Assault at West Point, The Court Martial of Johnson Whittaker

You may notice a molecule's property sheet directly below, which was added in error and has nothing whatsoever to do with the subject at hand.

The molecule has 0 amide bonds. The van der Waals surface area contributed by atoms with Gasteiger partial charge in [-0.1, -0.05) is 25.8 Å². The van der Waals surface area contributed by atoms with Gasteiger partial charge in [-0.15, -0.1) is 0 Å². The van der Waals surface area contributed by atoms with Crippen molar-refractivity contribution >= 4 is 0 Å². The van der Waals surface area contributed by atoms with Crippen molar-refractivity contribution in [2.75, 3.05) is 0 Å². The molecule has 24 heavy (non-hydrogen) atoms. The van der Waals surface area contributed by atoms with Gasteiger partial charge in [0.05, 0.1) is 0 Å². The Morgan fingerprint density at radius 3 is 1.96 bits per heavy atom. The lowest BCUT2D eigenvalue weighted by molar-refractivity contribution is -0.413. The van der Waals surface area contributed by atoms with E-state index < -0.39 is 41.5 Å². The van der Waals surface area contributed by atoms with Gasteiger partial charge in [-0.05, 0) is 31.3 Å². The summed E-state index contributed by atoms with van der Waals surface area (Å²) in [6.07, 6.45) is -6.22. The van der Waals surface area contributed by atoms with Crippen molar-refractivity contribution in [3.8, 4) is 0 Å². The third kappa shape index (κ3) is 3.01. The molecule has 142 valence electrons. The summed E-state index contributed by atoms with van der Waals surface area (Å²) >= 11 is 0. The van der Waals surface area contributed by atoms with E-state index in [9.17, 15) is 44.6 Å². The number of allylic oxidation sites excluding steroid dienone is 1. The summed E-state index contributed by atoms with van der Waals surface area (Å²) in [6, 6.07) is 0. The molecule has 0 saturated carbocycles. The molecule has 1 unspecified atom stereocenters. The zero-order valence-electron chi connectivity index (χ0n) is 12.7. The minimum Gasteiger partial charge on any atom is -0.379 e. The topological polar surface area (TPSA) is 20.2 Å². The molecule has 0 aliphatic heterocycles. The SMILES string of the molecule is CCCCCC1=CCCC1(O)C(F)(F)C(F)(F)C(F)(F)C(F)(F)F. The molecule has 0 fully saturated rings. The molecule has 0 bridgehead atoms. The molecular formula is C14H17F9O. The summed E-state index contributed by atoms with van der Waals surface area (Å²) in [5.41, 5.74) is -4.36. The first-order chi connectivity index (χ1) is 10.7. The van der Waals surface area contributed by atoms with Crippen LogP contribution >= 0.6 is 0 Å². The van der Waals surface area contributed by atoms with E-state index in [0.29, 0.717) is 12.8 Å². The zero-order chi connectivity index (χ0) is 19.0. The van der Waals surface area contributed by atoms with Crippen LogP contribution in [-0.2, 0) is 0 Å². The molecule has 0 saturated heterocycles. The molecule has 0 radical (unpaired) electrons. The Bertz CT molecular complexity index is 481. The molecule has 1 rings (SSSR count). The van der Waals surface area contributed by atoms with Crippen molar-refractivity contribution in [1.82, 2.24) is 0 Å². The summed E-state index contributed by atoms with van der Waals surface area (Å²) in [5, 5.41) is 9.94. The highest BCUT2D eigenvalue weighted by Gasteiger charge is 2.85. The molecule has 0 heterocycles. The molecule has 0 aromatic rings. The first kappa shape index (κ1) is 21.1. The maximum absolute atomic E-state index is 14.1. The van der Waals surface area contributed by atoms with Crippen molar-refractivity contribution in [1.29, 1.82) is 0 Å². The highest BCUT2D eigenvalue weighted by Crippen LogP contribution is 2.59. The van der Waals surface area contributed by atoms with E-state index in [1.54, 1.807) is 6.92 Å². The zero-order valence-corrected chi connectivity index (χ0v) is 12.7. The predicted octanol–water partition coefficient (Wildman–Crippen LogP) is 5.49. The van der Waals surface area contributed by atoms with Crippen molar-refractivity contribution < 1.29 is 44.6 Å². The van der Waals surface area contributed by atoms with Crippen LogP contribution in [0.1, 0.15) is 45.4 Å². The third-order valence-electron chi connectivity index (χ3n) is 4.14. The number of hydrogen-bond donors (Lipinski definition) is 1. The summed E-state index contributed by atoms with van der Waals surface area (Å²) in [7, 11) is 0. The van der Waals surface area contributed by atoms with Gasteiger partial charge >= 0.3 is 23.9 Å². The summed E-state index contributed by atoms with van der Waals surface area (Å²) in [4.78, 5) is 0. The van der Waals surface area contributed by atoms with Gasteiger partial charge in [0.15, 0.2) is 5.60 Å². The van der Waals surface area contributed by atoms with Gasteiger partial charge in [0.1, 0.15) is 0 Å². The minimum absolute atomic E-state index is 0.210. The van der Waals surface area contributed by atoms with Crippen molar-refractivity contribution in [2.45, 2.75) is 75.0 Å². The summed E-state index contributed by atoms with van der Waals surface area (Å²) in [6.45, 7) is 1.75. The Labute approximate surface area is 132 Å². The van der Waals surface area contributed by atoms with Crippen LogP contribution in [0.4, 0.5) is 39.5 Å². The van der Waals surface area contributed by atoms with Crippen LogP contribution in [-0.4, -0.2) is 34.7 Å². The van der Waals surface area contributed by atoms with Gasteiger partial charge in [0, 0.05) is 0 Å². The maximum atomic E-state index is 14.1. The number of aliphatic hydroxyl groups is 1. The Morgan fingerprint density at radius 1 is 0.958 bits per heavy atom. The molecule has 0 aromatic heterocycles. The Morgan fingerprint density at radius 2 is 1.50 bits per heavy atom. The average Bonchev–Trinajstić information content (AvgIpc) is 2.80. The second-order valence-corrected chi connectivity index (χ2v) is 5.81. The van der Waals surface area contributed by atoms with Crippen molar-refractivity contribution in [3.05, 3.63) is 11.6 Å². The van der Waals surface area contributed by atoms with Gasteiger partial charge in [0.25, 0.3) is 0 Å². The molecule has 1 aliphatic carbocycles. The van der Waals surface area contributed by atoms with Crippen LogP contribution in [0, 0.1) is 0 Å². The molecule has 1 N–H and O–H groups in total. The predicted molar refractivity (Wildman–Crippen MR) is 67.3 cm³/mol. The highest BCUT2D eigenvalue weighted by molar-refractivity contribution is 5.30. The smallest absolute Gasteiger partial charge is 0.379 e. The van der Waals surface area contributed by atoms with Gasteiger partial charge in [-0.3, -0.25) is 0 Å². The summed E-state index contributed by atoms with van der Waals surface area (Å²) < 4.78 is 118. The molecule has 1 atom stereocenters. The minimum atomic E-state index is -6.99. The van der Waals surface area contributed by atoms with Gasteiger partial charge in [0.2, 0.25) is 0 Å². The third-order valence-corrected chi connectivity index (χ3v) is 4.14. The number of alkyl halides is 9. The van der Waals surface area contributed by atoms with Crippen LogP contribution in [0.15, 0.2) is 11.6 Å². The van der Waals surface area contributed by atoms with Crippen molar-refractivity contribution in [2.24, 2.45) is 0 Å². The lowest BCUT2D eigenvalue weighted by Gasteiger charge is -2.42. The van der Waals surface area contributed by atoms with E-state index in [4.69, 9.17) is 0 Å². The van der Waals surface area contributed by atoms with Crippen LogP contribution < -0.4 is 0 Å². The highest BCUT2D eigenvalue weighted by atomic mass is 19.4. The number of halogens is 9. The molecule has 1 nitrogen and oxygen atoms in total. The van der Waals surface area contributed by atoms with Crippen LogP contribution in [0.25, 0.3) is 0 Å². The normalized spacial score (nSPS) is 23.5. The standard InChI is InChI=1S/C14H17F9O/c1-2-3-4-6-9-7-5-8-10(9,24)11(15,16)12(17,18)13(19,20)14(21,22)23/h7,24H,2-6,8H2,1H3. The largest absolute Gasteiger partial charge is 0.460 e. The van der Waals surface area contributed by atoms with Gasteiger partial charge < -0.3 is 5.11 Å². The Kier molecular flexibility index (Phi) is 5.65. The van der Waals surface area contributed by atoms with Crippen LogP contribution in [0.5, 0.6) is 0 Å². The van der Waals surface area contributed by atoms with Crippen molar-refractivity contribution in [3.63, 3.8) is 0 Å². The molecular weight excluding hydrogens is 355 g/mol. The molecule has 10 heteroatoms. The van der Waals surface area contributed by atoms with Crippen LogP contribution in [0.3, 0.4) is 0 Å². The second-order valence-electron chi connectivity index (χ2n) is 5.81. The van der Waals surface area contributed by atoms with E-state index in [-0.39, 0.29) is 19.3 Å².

In "Assault at West Point," John F. Marszalek, the highly acclaimed author of "Sherman: A Soldier's Passion for Order," has written a dramatic account of one of the most momentous trials in American history. Set in the 1880s, this riveting story focuses on Whittaker, a former slave who became the third black to enter West Point. Like his two predecessors, he was ostracized for the entire three years of his training. One morning Whittaker didn't show up for drill. He was found in his room, unconscious, tied tightly to the bed, with blood streaming from his head. In a trial that received major attention from the press, Whittaker was accused of faking the crime to get sympathy from the public and from his professors. Author Marszalek weaves his rich narrative from historical records to tell how Whittaker sought justice against all odds. Now the basis if the Showtime original movie "Assault at West Point," this compelling work brings to life a case that rocked the country and involved the highest reaches of power-- and vividly demonstrates the impact of racism on teh fabric of American society.